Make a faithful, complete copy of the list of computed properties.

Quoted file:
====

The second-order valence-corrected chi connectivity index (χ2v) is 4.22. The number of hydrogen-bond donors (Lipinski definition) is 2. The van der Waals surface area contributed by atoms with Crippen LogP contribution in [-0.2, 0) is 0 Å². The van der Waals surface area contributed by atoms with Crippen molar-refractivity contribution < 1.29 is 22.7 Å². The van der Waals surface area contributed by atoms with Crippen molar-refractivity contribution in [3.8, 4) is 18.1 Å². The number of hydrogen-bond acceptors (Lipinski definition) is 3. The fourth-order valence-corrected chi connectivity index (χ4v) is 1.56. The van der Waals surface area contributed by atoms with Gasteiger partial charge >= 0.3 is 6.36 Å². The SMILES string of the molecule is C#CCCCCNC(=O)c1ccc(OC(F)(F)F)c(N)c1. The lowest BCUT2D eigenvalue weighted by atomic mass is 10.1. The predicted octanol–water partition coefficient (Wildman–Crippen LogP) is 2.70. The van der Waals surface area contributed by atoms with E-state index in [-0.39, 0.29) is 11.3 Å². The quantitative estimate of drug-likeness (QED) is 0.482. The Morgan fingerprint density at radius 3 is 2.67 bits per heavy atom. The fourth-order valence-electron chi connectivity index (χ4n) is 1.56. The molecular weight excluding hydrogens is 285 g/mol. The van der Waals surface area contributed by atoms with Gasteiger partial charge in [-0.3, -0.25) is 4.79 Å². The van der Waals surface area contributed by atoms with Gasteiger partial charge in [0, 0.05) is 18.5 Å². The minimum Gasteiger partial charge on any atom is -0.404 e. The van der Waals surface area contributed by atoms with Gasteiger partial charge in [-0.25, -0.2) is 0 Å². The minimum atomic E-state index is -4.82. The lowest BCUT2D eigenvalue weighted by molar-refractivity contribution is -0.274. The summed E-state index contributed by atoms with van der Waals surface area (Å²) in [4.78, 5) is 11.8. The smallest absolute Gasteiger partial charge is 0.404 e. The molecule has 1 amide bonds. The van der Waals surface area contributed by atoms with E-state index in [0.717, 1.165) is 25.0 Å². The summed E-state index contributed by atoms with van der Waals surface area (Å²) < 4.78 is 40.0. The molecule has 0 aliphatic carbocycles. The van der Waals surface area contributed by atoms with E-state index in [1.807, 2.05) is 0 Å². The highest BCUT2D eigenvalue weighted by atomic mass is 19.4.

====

The second-order valence-corrected chi connectivity index (χ2v) is 4.22. The number of hydrogen-bond donors (Lipinski definition) is 2. The van der Waals surface area contributed by atoms with Crippen LogP contribution in [-0.2, 0) is 0 Å². The van der Waals surface area contributed by atoms with Crippen molar-refractivity contribution < 1.29 is 22.7 Å². The van der Waals surface area contributed by atoms with Crippen molar-refractivity contribution in [3.8, 4) is 18.1 Å². The number of hydrogen-bond acceptors (Lipinski definition) is 3. The fourth-order valence-corrected chi connectivity index (χ4v) is 1.56. The van der Waals surface area contributed by atoms with Gasteiger partial charge >= 0.3 is 6.36 Å². The SMILES string of the molecule is C#CCCCCNC(=O)c1ccc(OC(F)(F)F)c(N)c1. The lowest BCUT2D eigenvalue weighted by atomic mass is 10.1. The predicted octanol–water partition coefficient (Wildman–Crippen LogP) is 2.70. The van der Waals surface area contributed by atoms with E-state index in [-0.39, 0.29) is 11.3 Å². The quantitative estimate of drug-likeness (QED) is 0.482. The Morgan fingerprint density at radius 3 is 2.67 bits per heavy atom. The fourth-order valence-electron chi connectivity index (χ4n) is 1.56. The molecular weight excluding hydrogens is 285 g/mol. The van der Waals surface area contributed by atoms with Gasteiger partial charge in [-0.3, -0.25) is 4.79 Å². The van der Waals surface area contributed by atoms with Gasteiger partial charge in [0, 0.05) is 18.5 Å². The minimum Gasteiger partial charge on any atom is -0.404 e. The van der Waals surface area contributed by atoms with Gasteiger partial charge in [-0.25, -0.2) is 0 Å². The minimum atomic E-state index is -4.82. The lowest BCUT2D eigenvalue weighted by molar-refractivity contribution is -0.274. The summed E-state index contributed by atoms with van der Waals surface area (Å²) in [4.78, 5) is 11.8. The smallest absolute Gasteiger partial charge is 0.404 e. The molecule has 1 amide bonds. The van der Waals surface area contributed by atoms with E-state index in [0.717, 1.165) is 25.0 Å². The summed E-state index contributed by atoms with van der Waals surface area (Å²) < 4.78 is 40.0. The molecule has 0 aliphatic carbocycles. The van der Waals surface area contributed by atoms with E-state index in [1.807, 2.05) is 0 Å². The highest BCUT2D eigenvalue weighted by atomic mass is 19.4.